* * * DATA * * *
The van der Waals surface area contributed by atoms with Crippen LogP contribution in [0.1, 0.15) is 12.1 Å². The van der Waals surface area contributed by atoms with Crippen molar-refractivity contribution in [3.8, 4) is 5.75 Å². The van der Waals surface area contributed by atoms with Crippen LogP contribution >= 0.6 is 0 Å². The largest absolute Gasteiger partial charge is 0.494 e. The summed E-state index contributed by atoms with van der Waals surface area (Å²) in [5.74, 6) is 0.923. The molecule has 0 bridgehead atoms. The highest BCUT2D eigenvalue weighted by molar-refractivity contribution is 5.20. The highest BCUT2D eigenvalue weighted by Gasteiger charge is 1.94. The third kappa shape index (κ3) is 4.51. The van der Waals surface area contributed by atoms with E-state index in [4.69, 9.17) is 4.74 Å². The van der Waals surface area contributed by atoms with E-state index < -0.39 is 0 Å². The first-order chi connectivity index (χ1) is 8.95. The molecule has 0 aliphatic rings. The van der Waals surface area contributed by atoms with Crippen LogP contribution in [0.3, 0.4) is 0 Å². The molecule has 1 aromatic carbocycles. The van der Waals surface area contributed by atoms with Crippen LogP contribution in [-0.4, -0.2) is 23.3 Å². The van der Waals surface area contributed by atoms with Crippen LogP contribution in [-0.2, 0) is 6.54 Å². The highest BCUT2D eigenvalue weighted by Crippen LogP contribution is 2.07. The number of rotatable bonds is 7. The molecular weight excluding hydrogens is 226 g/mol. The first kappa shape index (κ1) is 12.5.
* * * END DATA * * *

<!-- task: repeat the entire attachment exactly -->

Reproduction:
The van der Waals surface area contributed by atoms with Crippen LogP contribution in [0.1, 0.15) is 12.1 Å². The van der Waals surface area contributed by atoms with Crippen molar-refractivity contribution in [3.8, 4) is 5.75 Å². The van der Waals surface area contributed by atoms with Crippen LogP contribution >= 0.6 is 0 Å². The largest absolute Gasteiger partial charge is 0.494 e. The summed E-state index contributed by atoms with van der Waals surface area (Å²) in [5.74, 6) is 0.923. The molecule has 0 bridgehead atoms. The highest BCUT2D eigenvalue weighted by molar-refractivity contribution is 5.20. The highest BCUT2D eigenvalue weighted by Gasteiger charge is 1.94. The third kappa shape index (κ3) is 4.51. The van der Waals surface area contributed by atoms with E-state index in [4.69, 9.17) is 4.74 Å². The van der Waals surface area contributed by atoms with E-state index < -0.39 is 0 Å². The first-order chi connectivity index (χ1) is 8.95. The molecule has 0 aliphatic rings. The van der Waals surface area contributed by atoms with Crippen LogP contribution in [0.3, 0.4) is 0 Å². The molecule has 1 aromatic carbocycles. The van der Waals surface area contributed by atoms with Crippen LogP contribution in [-0.4, -0.2) is 23.3 Å². The van der Waals surface area contributed by atoms with Crippen LogP contribution in [-0.2, 0) is 6.54 Å². The highest BCUT2D eigenvalue weighted by Crippen LogP contribution is 2.07. The number of rotatable bonds is 7. The molecular weight excluding hydrogens is 226 g/mol. The first kappa shape index (κ1) is 12.5.